A new wave of Silicon Valley’s prized unicorns are making their way to Wall Street. Ride-hailing company Lyft Inc. is leading the way with the first high-profile initial public offering for the tech industry of 2019. Lyft will soon be followed by rival Uber Technologies Inc. and online image search company Pinterest Inc.

All three tech companies have a few things in common: Sky-high valuations, fast-growing revenue, and a lack of profitability.

“Lyft, Uber and Pinterest are attempting to be more than the simple apps they started out to be,” venture capitalist Peter Misek of Framework Venture Partners told BNN Bloomberg in an email. “The lack of profits has to be balanced with the ability to grow with incremental profitability – meaning each new sale on its own must be profitable over a short period of time. World class companies show this at scale.”

While investor appetite for these money-losing businesses appears to be robust, their financials look somewhat different when compared to past IPOs of the tech industry’s biggest players.

A BNN Bloomberg analysis of Apple Inc., Amazon.com Inc., Google (now Alphabet Inc.), Facebook Inc., Microsoft Corp. and Netflix Inc. suggests most of those companies went public at more reasonable valuations and in many cases, with more proven profitability.

For example, while Netflix and Amazon were money losers in the years ahead of their initial public offerings, Apple, Microsoft, Google and Facebook were running profitable businesses.

“There have been a select few companies such as Amazon that have sustained long-term losses in their ‘winner take all’ journeys to platform domination,” venture capitalist John Ruffolo, co-founder of the Council of Canadian Innovators, told BNN Bloomberg in an email.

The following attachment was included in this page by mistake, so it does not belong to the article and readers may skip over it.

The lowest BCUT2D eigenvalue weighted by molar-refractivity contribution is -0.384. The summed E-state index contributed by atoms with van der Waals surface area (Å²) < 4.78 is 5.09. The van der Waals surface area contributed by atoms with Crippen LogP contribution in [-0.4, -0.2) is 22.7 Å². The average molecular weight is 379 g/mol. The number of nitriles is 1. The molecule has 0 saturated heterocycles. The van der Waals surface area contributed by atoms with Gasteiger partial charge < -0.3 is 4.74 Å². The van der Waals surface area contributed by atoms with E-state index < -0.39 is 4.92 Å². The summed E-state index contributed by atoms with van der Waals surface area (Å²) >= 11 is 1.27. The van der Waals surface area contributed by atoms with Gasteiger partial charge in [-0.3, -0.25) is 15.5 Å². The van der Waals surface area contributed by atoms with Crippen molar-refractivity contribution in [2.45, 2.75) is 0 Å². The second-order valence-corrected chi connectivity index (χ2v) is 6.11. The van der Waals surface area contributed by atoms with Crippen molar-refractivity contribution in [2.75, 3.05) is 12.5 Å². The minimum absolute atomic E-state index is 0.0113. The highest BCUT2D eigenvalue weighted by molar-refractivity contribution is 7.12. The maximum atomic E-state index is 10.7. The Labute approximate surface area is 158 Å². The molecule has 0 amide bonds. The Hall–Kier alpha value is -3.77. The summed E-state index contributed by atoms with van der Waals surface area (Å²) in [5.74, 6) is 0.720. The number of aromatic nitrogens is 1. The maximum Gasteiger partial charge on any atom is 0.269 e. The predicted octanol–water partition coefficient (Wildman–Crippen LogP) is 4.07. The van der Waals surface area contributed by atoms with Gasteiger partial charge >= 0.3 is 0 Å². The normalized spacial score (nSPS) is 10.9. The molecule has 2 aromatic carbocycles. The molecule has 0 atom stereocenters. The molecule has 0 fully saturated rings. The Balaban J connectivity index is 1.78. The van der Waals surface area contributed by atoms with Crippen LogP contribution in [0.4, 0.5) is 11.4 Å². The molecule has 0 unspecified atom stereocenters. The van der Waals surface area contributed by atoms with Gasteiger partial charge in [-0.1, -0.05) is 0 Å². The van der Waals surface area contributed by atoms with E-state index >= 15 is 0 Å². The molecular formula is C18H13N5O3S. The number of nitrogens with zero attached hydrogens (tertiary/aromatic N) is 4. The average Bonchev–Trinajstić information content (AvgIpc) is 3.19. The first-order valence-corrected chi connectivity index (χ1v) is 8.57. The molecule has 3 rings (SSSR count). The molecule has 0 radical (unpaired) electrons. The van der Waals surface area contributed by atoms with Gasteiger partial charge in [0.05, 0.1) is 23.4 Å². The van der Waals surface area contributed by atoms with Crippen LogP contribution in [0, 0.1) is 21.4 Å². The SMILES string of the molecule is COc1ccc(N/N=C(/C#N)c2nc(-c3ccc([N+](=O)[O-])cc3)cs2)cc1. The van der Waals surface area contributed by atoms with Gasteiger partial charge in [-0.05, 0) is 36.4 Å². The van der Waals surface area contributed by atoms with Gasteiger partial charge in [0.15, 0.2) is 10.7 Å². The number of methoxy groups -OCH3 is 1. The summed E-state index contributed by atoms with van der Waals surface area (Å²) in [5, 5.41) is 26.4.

“But for the vast majority of companies, unless you can clearly establish positive unit economics and temporarily reinvest your profits in hyper-growth, there will be trouble ahead for those companies with lofty valuations with no prospect for profits in sight.”


poll image

What’s your preferred ride service?

    Total Results: 0

    Seven-year-old Lyft lost a whopping US$911 million last year. Investors are hoping the San Francisco-based company’s top-line growth will help eat away at those losses. Its revenue more than doubled last year to reach US$2.2 billion.  

    By comparison, Uber, which could be headed towards a US$120-billion IPO valuation, posted revenue last year of more than US$11 billion, up 43 per cent from 2017. Its losses, however, were enormous, at US$1.8 billion, which was actually an improvement from a US$2.2 billion loss in 2017.

    As for Pinterest – which already sports a private-market valuation of more than US$12 billion – its revenue reached US$756 million in 2018.  That’s up from US$473 million the year before. On the bottom line, Pinterest lost US$63 million last year, down from a US$130-million loss in 2017.

    “What I have found is that when you look at any high-valuation stocks, there is a chance that some will perform well and, to be very candid, some will also disappoint,” former Cisco CEO John Chambers, who runs venture capital firm JC2 Ventures, told BNN Bloomberg in an email.

    Indeed, there have been recent examples of high-flying IPOs that turned into flameouts for investors.

    Take Snapchat’s parent Snap Inc., which in the year ahead of its IPO lost nearly US$515 million.  Despite its profit problems, investors piled into Snap’s public offering, pushing its valuation to US$29 billion by the end of the first day of trading. Two years later, Snap is still losing money and its stalled user base has left investors disheartened. Snap’s valuation today is half of what it was when it went public.

    Embedded Image

    Embedded Image

    Even companies with more appealing profit pictures can stumble.  In 2014, GoPro Inc. went public at a valuation of nearly US$3 billion, after displaying a history of profitability.  While its stock initially soared in the months after the offering, a steady slowdown in camera sales has pulled its valuation down two-thirds since IPO day.

    Venture capitalists have been hungry to cash in on unicorn hype, which helps to partly explain surging valuations. A report from the National Venture Capital Association and PitchBook found VC funds in the U.S. raised more than US$55 billion from investors last year, which was the most since the dot-com era.

    For the most part, the VCs plowing money into these unicorns have accepted that profit problems are a cost of doing business.